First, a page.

Introduction: Greek Symbols
Working with graphs, and especially for mathematical type of graphs it is often useful to be able to use Greek characters and other mathematical symbols.
Using TTF fonts these character sets are already available but since many keyboard doesn't have these characters directly on the keyboard it requires some extra work to get hold of these characters. In this short note we show how to use the utility class SymChar available in the library (in 'jpgraph_utils.inc') to easily access some of these symbols.
The SymChar Class
In general characters not available directly on the keyboard are accessed through there key codes in the format of "ddddd". The SymChar class encapsulates these codes and make it easy to access the encoded symbols with the corresponding English name. For example the first three Greek characters are named "alpha", "beta", "gamma".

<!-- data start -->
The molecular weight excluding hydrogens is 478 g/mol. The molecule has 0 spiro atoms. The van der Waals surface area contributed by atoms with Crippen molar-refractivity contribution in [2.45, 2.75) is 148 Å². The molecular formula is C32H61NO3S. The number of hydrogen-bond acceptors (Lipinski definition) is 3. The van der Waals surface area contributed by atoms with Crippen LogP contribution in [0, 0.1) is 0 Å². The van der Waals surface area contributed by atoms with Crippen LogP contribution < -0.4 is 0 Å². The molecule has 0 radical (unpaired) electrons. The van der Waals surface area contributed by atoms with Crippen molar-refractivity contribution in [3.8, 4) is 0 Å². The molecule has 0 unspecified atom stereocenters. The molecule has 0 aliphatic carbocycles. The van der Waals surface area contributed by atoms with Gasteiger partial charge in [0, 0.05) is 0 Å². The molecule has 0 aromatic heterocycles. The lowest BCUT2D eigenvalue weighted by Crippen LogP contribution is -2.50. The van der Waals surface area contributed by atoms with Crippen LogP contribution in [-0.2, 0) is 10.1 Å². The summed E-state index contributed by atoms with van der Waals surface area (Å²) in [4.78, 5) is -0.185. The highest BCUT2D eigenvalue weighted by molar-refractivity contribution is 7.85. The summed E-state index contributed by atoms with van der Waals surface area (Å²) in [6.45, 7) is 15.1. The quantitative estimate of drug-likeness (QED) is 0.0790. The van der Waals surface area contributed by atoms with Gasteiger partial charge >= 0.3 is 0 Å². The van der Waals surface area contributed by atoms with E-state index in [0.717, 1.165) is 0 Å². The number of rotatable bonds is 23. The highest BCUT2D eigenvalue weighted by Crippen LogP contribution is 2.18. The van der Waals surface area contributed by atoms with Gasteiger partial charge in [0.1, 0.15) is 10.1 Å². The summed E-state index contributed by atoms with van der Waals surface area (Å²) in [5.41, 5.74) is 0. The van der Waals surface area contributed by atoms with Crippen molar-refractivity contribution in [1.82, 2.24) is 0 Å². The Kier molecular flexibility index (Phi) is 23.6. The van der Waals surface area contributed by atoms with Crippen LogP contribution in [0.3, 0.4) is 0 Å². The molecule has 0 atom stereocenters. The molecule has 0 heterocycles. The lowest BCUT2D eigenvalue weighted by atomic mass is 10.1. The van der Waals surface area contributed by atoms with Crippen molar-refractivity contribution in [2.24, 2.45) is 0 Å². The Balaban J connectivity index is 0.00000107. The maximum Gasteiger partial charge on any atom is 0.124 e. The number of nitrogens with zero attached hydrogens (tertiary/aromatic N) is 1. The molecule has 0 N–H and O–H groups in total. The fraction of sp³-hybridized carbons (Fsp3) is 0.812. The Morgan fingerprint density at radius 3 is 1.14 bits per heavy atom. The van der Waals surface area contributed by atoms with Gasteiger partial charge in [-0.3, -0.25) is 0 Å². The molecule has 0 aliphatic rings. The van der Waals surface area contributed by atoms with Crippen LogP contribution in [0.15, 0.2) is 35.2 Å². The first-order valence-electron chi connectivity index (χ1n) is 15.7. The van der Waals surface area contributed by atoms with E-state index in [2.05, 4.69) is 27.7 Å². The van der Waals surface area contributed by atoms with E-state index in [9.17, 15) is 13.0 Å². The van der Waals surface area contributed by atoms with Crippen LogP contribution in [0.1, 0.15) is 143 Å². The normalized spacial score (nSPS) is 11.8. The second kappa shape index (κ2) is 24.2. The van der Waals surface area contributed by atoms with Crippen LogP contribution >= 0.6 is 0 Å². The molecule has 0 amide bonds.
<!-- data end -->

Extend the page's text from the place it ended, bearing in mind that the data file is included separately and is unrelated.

The symbols are accessed through a static method
The first argument should be the English name of the symbol and the second argument is a boolean value that indicates if the upper or lower case version of the symbol should be used. Note that not all symbols have a lower and upper case versions. Table 1 below shows the available symbols and the corresponding name.
Table 1. The name and symbols available in the SymChar class
It is necessary to use TTF fonts to have access to the extended symbol sets
To illustrate the usage let us add two Greek characters to a title of a graph. First we need to make sure we have the class available by including the utility file
Then we will assume we have already created a graph so that we have a Graph instance available. In this example we will add upper case versions of the two symbols delta and omega to the title of the graph.
$delta = SymChar::Get('delta',TRUE); $omega = SymChar::Get('omega',TRUE); $graph->title->Set('Ratio between '.$delta.' and '.$omega.' parameters'); $graph->title->SetFont(FF_TIMES,FS_BOLD,14);
In Figure 1. we have created a hypothetical graph with this title as illustration.
Figure 1. Greek symbols in the title and tick labels of a graph.
Also note that in Figure 1. we have positioned the ticks manually at multiples of 1/2 PI where each label also include a PI symbol. For more on manual tick positioning see HowTo: Manual tick marks